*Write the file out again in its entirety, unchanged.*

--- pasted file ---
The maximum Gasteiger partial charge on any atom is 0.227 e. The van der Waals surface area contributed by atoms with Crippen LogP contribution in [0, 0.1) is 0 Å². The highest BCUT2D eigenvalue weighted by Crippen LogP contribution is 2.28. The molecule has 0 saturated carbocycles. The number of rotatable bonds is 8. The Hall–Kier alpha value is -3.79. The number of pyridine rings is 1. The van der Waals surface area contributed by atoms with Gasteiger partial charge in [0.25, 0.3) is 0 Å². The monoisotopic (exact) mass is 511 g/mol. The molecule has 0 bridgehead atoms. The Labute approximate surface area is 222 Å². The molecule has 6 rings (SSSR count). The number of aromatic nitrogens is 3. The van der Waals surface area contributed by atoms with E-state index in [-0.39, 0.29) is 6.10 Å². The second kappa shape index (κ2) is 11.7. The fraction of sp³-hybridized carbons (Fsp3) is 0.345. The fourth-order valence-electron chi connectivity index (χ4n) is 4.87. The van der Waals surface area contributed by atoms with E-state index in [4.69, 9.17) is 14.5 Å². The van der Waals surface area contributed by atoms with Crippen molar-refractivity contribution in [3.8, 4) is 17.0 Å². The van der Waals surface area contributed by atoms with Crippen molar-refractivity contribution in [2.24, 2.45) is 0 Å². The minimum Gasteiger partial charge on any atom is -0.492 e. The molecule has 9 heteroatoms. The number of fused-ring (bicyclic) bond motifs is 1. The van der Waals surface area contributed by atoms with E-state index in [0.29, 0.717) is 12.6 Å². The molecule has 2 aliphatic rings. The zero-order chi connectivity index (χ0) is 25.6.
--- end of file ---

The maximum Gasteiger partial charge on any atom is 0.227 e. The van der Waals surface area contributed by atoms with Crippen LogP contribution in [0, 0.1) is 0 Å². The highest BCUT2D eigenvalue weighted by Crippen LogP contribution is 2.28. The molecule has 0 saturated carbocycles. The number of rotatable bonds is 8. The Hall–Kier alpha value is -3.79. The number of pyridine rings is 1. The van der Waals surface area contributed by atoms with Gasteiger partial charge in [0.25, 0.3) is 0 Å². The monoisotopic (exact) mass is 511 g/mol. The molecule has 0 bridgehead atoms. The Labute approximate surface area is 222 Å². The molecule has 6 rings (SSSR count). The number of aromatic nitrogens is 3. The van der Waals surface area contributed by atoms with E-state index in [-0.39, 0.29) is 6.10 Å². The second kappa shape index (κ2) is 11.7. The fraction of sp³-hybridized carbons (Fsp3) is 0.345. The fourth-order valence-electron chi connectivity index (χ4n) is 4.87. The van der Waals surface area contributed by atoms with E-state index in [4.69, 9.17) is 14.5 Å². The van der Waals surface area contributed by atoms with Crippen molar-refractivity contribution in [3.8, 4) is 17.0 Å². The van der Waals surface area contributed by atoms with Crippen molar-refractivity contribution in [2.24, 2.45) is 0 Å². The minimum Gasteiger partial charge on any atom is -0.492 e. The molecule has 9 heteroatoms. The number of fused-ring (bicyclic) bond motifs is 1. The van der Waals surface area contributed by atoms with E-state index in [0.29, 0.717) is 12.6 Å². The molecule has 2 aliphatic rings. The zero-order chi connectivity index (χ0) is 25.6.